Your guide to sport sunglass lens tints
The best tint for sport sunglasses depends on the environmental and lighting conditions you tend to experience during sports.
For example, the best sunglass tint for volleyball on a sunny day at the beach likely will be too dark for golfing on an overcast or partly cloudy day.
While this guide offers "tried-and-true" tint solutions recommended by many eye care professionals, don't be afraid to experiment with lens colors and densities. Sometimes the best tints for optimizing performance are a matter of personal preference.
Sport Sunglass Lens Tint Guide
Yellow or orange Heightens contrast in overcast, hazy, low-light conditions outdoors or for indoor sports. Filters blue light for sharper focus. Sports: cycling, hunting, shooting, skiing, snowboarding, snowmobiling, indoor basketball, handball, racquetball, tennis.
Amber, rose or red Heightens contrast in partly cloudy and sunny conditions, but causes significant color imbalances. Sports: cycling, fishing (amber lenses for sandy lake or stream beds), hunting, shooting, skiing, snowboarding, snowmobiling, water sports.
Dark amber, copper or brown(Includes melanin lenses.) Blocks high amounts of blue light to heighten contrast and visual acuity. Particularly useful to improve contrast on grass and against blue skies. Sports: baseball, cycling, fishing (especially in waters with grassy bottoms), golf, hunting, skiing, water sports.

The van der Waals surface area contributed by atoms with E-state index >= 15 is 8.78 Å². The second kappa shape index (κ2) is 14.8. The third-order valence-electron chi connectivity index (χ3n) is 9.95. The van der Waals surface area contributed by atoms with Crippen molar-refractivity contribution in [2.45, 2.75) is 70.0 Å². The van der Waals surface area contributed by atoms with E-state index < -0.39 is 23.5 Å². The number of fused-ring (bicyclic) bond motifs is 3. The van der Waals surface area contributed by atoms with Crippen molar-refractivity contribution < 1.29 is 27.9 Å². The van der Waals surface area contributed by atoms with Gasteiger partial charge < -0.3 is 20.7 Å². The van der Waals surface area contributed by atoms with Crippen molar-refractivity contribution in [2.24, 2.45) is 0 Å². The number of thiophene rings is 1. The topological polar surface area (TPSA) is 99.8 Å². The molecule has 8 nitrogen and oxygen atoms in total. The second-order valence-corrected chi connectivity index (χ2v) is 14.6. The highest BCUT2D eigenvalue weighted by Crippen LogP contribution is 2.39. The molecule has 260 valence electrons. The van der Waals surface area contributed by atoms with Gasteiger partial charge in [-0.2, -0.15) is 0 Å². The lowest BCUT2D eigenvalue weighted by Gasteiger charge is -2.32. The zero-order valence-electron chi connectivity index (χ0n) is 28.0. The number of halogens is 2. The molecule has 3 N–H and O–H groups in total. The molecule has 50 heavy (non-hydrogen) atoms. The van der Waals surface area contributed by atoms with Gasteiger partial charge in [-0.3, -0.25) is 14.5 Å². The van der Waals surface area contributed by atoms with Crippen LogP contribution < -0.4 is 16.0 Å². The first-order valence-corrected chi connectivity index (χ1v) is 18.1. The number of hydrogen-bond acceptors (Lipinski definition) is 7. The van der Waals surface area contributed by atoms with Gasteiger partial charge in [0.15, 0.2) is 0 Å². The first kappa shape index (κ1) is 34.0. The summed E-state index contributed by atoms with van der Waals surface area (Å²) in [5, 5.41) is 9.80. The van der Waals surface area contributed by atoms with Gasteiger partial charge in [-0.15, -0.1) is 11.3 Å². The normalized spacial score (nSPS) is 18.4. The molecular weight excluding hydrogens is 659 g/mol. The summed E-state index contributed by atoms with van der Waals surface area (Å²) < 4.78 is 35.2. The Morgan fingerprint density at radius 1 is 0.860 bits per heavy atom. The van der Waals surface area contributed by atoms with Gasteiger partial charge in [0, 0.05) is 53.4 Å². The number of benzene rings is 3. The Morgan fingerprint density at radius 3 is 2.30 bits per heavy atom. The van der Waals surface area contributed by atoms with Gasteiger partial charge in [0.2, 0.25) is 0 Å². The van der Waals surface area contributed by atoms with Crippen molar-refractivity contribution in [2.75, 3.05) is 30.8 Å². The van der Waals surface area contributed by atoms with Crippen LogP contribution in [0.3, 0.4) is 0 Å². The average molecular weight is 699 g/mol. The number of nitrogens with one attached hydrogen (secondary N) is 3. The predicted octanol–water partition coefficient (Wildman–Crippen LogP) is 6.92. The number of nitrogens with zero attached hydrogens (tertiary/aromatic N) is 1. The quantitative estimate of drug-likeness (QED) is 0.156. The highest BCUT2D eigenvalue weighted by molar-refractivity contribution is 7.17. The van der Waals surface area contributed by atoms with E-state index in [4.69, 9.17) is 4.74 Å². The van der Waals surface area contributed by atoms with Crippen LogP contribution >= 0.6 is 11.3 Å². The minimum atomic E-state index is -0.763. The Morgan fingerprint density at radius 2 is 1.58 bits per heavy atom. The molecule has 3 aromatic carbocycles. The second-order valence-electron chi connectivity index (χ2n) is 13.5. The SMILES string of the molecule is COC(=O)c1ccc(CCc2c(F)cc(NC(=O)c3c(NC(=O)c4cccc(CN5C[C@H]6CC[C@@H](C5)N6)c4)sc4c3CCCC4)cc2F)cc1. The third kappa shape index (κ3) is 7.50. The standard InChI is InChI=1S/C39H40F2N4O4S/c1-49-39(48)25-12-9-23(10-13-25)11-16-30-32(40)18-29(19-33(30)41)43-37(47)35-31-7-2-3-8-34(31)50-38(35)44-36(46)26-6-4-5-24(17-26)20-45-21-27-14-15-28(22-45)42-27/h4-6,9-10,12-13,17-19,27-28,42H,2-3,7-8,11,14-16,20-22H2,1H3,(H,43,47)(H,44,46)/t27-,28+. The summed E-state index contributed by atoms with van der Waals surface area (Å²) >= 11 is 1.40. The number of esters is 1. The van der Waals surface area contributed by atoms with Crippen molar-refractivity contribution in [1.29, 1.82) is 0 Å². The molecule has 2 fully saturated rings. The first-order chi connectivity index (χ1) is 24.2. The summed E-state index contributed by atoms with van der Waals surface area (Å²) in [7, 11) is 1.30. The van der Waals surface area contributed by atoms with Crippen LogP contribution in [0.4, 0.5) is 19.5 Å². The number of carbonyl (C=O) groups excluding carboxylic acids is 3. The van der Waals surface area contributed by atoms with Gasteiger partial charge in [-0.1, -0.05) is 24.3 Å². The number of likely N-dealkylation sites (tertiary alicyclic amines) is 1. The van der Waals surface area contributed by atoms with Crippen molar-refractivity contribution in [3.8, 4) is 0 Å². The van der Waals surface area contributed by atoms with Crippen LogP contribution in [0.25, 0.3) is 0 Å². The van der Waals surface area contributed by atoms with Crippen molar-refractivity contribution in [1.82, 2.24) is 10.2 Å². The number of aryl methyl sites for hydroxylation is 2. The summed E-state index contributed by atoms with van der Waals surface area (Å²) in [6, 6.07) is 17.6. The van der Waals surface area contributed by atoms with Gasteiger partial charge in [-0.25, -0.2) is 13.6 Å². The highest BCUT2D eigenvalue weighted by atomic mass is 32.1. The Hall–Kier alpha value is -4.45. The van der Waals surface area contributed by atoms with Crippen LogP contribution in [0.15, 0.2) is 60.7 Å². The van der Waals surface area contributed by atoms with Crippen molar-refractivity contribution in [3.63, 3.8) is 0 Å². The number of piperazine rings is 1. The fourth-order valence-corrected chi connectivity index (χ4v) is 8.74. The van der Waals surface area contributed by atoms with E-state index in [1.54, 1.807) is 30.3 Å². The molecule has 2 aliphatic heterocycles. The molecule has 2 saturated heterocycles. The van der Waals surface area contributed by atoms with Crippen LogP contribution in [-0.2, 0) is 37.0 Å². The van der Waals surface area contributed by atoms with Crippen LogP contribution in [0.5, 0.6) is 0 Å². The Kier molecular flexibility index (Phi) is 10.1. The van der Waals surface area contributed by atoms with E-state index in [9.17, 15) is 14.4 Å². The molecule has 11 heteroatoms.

Green Heightens contrast (mildly) while preserving color balance. Sports: baseball, golf.
Gray Reduces overall brightness while preserving 100 percent normal color recognition. Sports: all outdoor sports in bright light conditions.
Most optical shops have tint samples you can use to help you decide which colors are best for you. Try to evaluate the lenses in lighting conditions that match those you will experience most often during your sport.
If you participate in several sports or in a variety of lighting conditions, consider purchasing more than one pair of sport sunglasses, with different lens tints in each pair. Some sport sunglass frames have interchangeable lenses for a variety of lighting conditions.
Another option is sport frames with photochromic lenses. These light-sensitive lenses darken automatically in response to sunlight and are available in a variety of tint colors, including gray, brown and green.
No matter which type of sport sunglass lens tint or photochromic lenses you choose, consider having anti-reflective coating applied to the back surface of the lenses (or to both surfaces, in the case of photochromic lenses). AR coating eliminates the reflection of light from the back surface of tinted lenses when you are facing away from the sun, avoiding glare caused by these reflections.
Page updated August 2017